• Reflections: This competition was a lot of fun because many different methods worked well enough to allow for a powerful ensemble. Furthermore, each of the methods had their unique feature needs so it was more than just plug-and-play, leaving room for experimentation and creativity.

End Date: February 21, 2018

Result: 10th place out of 2383

Methods: XGBoost, LightGBM, Deep Neural Networks, Convolutional Neural Networks, Recurrent Neural Networks, LSTMs

  • Description: Mercari, Japan’s biggest community-powered shopping app, would like to offer pricing suggestions to sellers, but this is tough because their sellers are enabled to put just about anything, or any bundle of things, on Mercari's marketplace. In this competition, Mercari’s challenging you to build an algorithm that automatically suggests the right product prices. You’ll be provided user-inputted text descriptions of their products, including details like product category name, brand name, and item condition.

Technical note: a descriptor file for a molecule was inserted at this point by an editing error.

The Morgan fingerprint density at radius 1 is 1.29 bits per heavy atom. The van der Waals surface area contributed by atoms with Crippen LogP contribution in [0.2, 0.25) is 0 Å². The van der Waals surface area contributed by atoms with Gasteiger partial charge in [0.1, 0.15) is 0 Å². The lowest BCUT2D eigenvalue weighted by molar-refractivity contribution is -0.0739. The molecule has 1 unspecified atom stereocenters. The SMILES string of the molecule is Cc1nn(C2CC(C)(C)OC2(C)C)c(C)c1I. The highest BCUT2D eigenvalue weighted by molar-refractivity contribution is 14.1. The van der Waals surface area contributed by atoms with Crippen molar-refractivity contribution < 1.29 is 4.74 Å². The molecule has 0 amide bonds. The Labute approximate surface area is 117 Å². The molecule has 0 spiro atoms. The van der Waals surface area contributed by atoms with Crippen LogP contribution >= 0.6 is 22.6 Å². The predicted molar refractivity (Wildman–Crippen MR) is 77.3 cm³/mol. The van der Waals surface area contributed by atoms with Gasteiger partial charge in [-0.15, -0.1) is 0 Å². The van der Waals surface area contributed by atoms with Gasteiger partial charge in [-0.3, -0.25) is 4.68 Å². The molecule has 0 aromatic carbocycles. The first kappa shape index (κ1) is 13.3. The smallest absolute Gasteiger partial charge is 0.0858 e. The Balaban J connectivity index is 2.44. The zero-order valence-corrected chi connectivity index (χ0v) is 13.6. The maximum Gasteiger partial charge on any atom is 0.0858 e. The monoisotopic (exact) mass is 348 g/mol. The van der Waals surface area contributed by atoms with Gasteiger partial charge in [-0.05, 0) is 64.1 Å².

• Type of Data: Product descriptions, basic features, with the price that was chosen by the seller
  • Type of Problem: Regression, prediction can be any positive number
  • Evaluation metric: Root mean squared logarithmic error (RMSLE)
  • Key Insights: This is a unique competition because it's a kernel competition. Competitors are required to submit code to Kaggle's kernels and run it on Kaggle's servers. There is memory and time limitation so our code has to be fast and efficient. It also requires reliable code because failure to run in the second stage is unacceptable. The text descriptions of products play a major role in predicting the price that sellers like to sell it as, and therefore recurrent neural networks are most suitable. However, recurrent neural networks are much slower than convolutional neural networks so it's actually the most suitable for this kernel competition.
  • Reflections: This was the first time that I actively used deep learning methods for a NLP-based competition. Surprisingly, deep learning methods are very easy to use and don't require as much tuning as I'd thought.

End Date: August 30, 2016

Result: 11th place out of 1969

Methods: XGBoost, LightGBM, FTRL, Factorization Machines